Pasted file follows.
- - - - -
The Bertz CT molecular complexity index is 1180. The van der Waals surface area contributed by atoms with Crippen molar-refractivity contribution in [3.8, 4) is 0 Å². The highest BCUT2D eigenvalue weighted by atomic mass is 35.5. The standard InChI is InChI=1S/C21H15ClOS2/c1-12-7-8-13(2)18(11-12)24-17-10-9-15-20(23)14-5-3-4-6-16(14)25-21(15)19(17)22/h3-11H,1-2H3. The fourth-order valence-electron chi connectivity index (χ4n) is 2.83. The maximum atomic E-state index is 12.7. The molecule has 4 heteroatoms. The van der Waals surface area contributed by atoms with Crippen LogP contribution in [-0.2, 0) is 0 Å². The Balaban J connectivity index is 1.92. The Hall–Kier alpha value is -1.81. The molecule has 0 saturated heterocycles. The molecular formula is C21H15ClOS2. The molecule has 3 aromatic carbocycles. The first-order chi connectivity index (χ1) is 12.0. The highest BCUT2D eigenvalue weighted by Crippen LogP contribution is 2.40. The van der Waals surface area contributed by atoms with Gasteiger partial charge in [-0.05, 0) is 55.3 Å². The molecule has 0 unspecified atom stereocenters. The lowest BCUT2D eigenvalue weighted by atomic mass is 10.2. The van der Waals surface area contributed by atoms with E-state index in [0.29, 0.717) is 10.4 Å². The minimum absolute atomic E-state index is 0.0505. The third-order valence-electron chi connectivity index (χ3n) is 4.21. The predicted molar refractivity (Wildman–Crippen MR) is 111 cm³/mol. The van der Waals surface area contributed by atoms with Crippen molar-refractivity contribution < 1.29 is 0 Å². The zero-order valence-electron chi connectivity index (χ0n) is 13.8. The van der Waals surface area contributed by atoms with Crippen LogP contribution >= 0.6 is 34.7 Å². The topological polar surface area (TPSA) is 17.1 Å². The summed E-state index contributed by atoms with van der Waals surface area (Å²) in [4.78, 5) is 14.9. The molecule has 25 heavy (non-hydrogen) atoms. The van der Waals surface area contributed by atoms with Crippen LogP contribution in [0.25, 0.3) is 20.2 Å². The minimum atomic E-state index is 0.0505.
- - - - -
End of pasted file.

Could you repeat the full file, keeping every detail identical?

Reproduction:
The Bertz CT molecular complexity index is 1180. The van der Waals surface area contributed by atoms with Crippen molar-refractivity contribution in [3.8, 4) is 0 Å². The highest BCUT2D eigenvalue weighted by atomic mass is 35.5. The standard InChI is InChI=1S/C21H15ClOS2/c1-12-7-8-13(2)18(11-12)24-17-10-9-15-20(23)14-5-3-4-6-16(14)25-21(15)19(17)22/h3-11H,1-2H3. The fourth-order valence-electron chi connectivity index (χ4n) is 2.83. The maximum atomic E-state index is 12.7. The molecule has 4 heteroatoms. The van der Waals surface area contributed by atoms with Crippen LogP contribution in [-0.2, 0) is 0 Å². The Balaban J connectivity index is 1.92. The Hall–Kier alpha value is -1.81. The molecule has 0 saturated heterocycles. The molecular formula is C21H15ClOS2. The molecule has 3 aromatic carbocycles. The first-order chi connectivity index (χ1) is 12.0. The highest BCUT2D eigenvalue weighted by Crippen LogP contribution is 2.40. The van der Waals surface area contributed by atoms with Gasteiger partial charge in [-0.05, 0) is 55.3 Å². The molecule has 0 unspecified atom stereocenters. The lowest BCUT2D eigenvalue weighted by atomic mass is 10.2. The van der Waals surface area contributed by atoms with E-state index in [0.29, 0.717) is 10.4 Å². The minimum absolute atomic E-state index is 0.0505. The third-order valence-electron chi connectivity index (χ3n) is 4.21. The predicted molar refractivity (Wildman–Crippen MR) is 111 cm³/mol. The van der Waals surface area contributed by atoms with Crippen molar-refractivity contribution < 1.29 is 0 Å². The zero-order valence-electron chi connectivity index (χ0n) is 13.8. The van der Waals surface area contributed by atoms with Crippen LogP contribution >= 0.6 is 34.7 Å². The topological polar surface area (TPSA) is 17.1 Å². The summed E-state index contributed by atoms with van der Waals surface area (Å²) in [4.78, 5) is 14.9. The molecule has 25 heavy (non-hydrogen) atoms. The van der Waals surface area contributed by atoms with Crippen LogP contribution in [0.25, 0.3) is 20.2 Å². The minimum atomic E-state index is 0.0505.